In every genre, it’s therefore critical that singers become adept at using technology. Countless phenomenal singers stagnate professionally and even leave the business because they can’t figure out how to deliver when using stage monitors and studio headphones, or how to communicate their needs to stage managers, music directors, producers, and engineers. And many less capable singers get ahead because they can. Do the work you need to do to make sure that you have all of the tools you need– technical, technological, and interpersonal– to have a successful and lasting career in his business.
*Adapted from Jennifer’s new book: “The Art of Singing Onstage and in the Studio: Understanding the Psychology, Technology, and Relationships in Performing and Recording” (Hal Leonard, 2016)
To be a great singer, talent and technique are obviously important, as are having excellent songs and being able to move an audience. But there’s more to it than that, including two critical skills that are rarely, if ever, addressed in vocal training: managing the technology onstage and in the studio and interacting with the people who run it. No matter how fantastic your voice is or how much money is behind you, if you don’t know how to work with recording and performance technology—whatever your genre—you’re in for a tough ride.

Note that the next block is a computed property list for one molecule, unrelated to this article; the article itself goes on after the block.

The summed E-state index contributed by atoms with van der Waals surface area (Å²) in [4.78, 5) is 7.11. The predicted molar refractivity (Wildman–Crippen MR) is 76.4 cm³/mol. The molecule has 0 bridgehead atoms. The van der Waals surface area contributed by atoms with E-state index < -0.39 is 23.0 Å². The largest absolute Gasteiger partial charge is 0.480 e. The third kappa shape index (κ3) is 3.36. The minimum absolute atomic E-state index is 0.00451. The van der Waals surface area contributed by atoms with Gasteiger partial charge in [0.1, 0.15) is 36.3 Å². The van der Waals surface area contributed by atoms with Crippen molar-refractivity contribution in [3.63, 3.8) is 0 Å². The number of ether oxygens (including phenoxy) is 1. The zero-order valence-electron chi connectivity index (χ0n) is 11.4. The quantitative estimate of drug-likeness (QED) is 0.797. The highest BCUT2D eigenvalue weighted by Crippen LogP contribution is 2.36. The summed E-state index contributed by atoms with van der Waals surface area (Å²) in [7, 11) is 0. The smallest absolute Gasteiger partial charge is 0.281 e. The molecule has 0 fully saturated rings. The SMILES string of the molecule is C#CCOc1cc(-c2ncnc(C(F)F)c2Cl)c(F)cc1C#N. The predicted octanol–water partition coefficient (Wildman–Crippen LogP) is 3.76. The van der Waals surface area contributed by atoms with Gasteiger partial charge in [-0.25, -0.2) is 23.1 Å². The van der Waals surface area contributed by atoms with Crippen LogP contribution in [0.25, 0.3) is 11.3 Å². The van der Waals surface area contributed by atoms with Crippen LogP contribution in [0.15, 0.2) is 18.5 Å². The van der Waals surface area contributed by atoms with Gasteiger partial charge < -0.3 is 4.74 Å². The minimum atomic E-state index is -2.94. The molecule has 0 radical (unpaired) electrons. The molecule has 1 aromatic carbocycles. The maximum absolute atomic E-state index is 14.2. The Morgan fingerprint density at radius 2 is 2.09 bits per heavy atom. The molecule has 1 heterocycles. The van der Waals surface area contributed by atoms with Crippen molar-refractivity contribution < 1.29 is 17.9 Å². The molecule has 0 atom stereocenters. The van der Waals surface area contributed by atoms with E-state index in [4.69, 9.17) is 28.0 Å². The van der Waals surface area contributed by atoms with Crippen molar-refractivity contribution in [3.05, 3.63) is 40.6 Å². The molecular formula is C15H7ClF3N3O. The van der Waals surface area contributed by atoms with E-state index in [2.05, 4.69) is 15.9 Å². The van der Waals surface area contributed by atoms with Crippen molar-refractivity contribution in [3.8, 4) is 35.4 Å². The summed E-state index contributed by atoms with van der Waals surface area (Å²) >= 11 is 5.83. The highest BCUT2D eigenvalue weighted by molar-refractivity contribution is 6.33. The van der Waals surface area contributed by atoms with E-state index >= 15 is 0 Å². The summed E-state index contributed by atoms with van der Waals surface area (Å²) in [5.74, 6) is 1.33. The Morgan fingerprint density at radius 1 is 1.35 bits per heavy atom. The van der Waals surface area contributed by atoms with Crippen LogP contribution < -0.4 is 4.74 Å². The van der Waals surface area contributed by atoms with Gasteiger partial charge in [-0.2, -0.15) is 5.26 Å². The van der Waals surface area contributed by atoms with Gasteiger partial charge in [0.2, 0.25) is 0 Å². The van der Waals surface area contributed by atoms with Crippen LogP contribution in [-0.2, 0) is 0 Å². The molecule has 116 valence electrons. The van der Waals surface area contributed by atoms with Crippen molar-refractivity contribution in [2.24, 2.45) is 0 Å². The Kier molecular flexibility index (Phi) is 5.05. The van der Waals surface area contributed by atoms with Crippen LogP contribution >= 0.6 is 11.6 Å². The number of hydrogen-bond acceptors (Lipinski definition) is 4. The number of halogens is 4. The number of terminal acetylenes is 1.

The Art of Singing Onstage and in the Studio finally and comprehensively addresses these important issues in an easy-to-read, accessible style. Beginning with a discussion of the history of the voice and technology in our culture, Jennifer also reveals the root causes of performance anxiety in music and beyond, as well as how to overcome it.
In her groundbreaking book The Art of Singing, Jennifer showed us how to discover and develop our true voices. Now she shares how to use them onstage, in the studio, and with the world. Singers, performers, producers, and engineers will all come away from this book more knowledgeable about the origins of their fields, empowered in the tools of their trade, and clear on how to best communicate with one another.
JENNIFER HAMADY is a voice coach and board-certified therapist specializing in technical and emotional issues that interfere with self-expression. Her clients include Grammy, CMA, and American Music Award-winners, performers in Emmy and Tony Award–winning productions, contestants on American Idol and The Voice, and corporate and creative clients across an array of industries. Jennifer began her career singing and recording with artists including Stevie Wonder, Christina Aguilera, Patti LaBelle, Wyclef Jean, and Def Leppard, as well as performing as a lead singer with Cirque du Soleil and as a backup vocalist on American Idol. Her first book, The Art of Singing: Discovering and Developing Your True Voice, is based on her experiences as both a singer and a coach, and has been heralded as a breakthrough in the psychology of musical and personal performance. She frequently conducts master classes and workshops on vocal and creative expression, and writes for the Huffington Post and Psychology Today. Her website is www.JenniferHamady.com
New Book: http://amzn.to/1UDNmoH
The first Art of Singing: http://amzn.to/1RJ1HtW